Social work professionals are some of the best and the brightest. They intuit the needs of those they serve and work with every individual who walks through their door, to secure a better life for them.
Maybe you are considering a career in social work and are entertaining the thought of returning to school to earn your master's in social work. Or maybe you are drawn to the field of social work but are not sure if it would be a good fit for you. Whatever your situation — check out these eight traits that are characteristics of all truly successful social workers!
Frequently, social workers handle cases involving an ethical or legal component. It is important that these professionals take the time to follow the proper protocols and that ensure they do their due diligence in order to best serve their clients.
Every social worker is held to a professional standard of ethical work and code of ethics, as described by the National Association of Social Workers. By operating from a strong ethical base, social work professionals operate with integrity, enact social justice, and serve their fellow man by honoring and preserving the dignity of the human person.
Social work professionals fill out paperwork for each client they see and maintain a file of their interactions, observations, notes, and each plan-of-action they develop. Social workers must be organized in order to stay on top of all their work and the numerous cases they are juggling at any given time. This essential characteristic helps social workers to be fully present with each client they serve and to provide them with the best and most attentive care possible.
Empathy is the ability to understand and share the feelings of another. For an individual approaching a social worker, it can often be a humbling experience to reach out and ask for what they need. When social workers respond with empathy, it helps their clients to feel validated and not judged.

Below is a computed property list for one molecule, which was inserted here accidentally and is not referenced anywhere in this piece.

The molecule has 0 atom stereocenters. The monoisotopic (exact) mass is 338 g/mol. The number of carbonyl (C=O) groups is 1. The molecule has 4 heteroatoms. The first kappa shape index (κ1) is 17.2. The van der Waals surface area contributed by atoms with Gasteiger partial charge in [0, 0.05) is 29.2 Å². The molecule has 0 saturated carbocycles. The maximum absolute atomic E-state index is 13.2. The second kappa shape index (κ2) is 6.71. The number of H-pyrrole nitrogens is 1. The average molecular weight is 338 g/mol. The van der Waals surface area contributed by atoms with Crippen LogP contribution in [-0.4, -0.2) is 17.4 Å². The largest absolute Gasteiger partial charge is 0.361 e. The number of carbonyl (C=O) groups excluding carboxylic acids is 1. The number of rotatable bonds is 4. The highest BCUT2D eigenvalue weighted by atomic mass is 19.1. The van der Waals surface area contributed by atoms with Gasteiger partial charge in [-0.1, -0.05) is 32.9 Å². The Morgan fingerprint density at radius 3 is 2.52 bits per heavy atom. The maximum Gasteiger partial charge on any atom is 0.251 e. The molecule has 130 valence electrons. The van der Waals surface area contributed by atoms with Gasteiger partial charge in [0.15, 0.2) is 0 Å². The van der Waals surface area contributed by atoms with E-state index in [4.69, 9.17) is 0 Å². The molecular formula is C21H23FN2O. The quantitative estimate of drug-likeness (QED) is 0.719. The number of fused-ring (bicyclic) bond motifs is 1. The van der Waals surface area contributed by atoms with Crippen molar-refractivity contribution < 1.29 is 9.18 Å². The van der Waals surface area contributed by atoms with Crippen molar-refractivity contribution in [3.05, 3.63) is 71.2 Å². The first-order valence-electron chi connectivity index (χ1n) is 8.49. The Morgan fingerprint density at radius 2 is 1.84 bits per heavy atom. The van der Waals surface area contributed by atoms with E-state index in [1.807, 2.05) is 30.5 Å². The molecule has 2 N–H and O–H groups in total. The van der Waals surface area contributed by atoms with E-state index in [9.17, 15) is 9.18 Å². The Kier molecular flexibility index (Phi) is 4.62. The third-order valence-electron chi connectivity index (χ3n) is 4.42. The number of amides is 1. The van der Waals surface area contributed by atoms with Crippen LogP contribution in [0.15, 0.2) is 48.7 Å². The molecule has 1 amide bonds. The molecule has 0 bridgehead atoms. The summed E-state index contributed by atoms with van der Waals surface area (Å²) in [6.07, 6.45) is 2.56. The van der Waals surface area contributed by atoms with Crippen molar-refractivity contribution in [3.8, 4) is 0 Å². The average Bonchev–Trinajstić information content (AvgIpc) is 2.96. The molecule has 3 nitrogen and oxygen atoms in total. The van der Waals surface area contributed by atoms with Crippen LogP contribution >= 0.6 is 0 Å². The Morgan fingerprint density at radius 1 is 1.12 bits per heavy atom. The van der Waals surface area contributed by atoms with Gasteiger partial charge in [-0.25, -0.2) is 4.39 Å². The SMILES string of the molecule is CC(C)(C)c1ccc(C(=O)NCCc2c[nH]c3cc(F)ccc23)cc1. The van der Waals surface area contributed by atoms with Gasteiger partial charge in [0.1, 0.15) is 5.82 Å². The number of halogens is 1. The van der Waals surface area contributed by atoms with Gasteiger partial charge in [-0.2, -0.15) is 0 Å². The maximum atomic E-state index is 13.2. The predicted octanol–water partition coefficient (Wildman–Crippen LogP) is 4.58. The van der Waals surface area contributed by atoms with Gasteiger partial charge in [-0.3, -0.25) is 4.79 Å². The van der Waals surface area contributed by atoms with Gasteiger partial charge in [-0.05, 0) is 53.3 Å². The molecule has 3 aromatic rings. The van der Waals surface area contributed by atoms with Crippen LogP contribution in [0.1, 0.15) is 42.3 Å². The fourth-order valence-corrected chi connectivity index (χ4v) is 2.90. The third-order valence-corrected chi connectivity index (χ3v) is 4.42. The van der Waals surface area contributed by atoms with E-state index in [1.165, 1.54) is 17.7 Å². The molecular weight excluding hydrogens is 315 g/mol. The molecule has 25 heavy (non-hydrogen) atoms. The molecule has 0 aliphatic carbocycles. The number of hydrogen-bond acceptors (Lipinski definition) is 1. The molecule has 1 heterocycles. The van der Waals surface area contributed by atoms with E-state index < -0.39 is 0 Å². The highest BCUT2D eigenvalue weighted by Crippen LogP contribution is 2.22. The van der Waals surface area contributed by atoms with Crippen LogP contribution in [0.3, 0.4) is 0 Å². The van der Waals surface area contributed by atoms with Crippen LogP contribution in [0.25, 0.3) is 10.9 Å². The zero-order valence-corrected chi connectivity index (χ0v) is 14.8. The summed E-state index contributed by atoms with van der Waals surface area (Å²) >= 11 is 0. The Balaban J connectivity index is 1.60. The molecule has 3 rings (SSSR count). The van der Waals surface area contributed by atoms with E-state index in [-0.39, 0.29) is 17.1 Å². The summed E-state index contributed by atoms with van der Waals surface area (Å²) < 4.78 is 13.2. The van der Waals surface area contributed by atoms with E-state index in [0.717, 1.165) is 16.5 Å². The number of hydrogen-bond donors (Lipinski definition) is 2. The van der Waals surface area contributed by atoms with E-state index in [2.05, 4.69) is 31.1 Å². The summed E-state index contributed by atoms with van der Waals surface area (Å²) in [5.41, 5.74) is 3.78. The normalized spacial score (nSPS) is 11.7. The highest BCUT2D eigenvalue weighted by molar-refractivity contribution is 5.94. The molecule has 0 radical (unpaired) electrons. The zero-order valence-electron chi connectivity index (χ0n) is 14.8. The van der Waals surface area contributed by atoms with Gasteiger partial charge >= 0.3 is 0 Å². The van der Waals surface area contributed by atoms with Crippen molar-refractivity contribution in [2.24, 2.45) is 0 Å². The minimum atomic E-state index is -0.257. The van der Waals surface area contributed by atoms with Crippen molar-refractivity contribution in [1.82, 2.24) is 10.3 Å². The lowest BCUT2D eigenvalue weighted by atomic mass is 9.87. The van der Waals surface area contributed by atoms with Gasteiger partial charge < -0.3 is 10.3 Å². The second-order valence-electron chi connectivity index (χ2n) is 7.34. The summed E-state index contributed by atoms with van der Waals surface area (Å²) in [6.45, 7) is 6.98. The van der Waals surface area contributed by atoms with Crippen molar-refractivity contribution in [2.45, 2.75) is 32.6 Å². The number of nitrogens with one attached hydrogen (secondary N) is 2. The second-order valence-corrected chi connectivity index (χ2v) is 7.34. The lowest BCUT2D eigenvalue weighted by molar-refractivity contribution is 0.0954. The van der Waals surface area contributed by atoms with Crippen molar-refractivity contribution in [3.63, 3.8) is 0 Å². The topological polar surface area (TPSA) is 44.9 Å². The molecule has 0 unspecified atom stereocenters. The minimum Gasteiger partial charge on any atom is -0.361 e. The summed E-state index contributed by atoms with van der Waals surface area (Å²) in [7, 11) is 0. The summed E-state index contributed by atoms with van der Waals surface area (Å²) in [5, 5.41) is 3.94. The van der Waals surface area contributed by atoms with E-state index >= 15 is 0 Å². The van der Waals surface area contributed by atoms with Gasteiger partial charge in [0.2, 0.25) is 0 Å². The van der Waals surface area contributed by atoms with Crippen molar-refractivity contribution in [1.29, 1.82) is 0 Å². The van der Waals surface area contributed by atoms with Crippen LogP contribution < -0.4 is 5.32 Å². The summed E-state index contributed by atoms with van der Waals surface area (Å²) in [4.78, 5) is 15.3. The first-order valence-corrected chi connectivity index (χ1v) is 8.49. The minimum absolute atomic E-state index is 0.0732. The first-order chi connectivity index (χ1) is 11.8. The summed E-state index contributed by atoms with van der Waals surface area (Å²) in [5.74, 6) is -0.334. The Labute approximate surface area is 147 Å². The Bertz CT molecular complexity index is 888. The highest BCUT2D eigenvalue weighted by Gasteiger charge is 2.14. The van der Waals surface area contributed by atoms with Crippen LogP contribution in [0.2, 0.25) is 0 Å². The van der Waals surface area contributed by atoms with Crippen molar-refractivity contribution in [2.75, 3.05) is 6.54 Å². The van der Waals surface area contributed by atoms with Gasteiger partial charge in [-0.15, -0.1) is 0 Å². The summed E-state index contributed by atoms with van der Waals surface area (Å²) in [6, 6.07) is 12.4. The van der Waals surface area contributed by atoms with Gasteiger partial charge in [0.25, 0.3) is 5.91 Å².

Social workers who have a strong ability to empathize will be able to form strong connections because their clients feel they understand them and can relate to the things that are difficult for them. Similar to compassion, empathy is at the very heart of social work and is essential for any effective professional.
Social workers deal with complicated and sensitive cases every day. Having an attitude of respect is essential in order to maintain proper professional boundaries, adhere to a code of ethics. In short, respect for the client, their personal information, and their personal challenges is essential to being a professional and successful social worker.
Social workers often work with diverse, and in many cases underprivileged, populations so it is imperative to keep an open mind. Respect for their client’s culture, ethnicity, religion, and beliefs are key components of a successful relationship. If a client does not feel that they are respected, they will likely seek the help they need elsewhere.
Sometimes social work is a slow-moving process. Often, the results you and your clients want to see take time. Especially when working together with other agencies and organizations to provide for the needs of your client, seeing results requires great patience.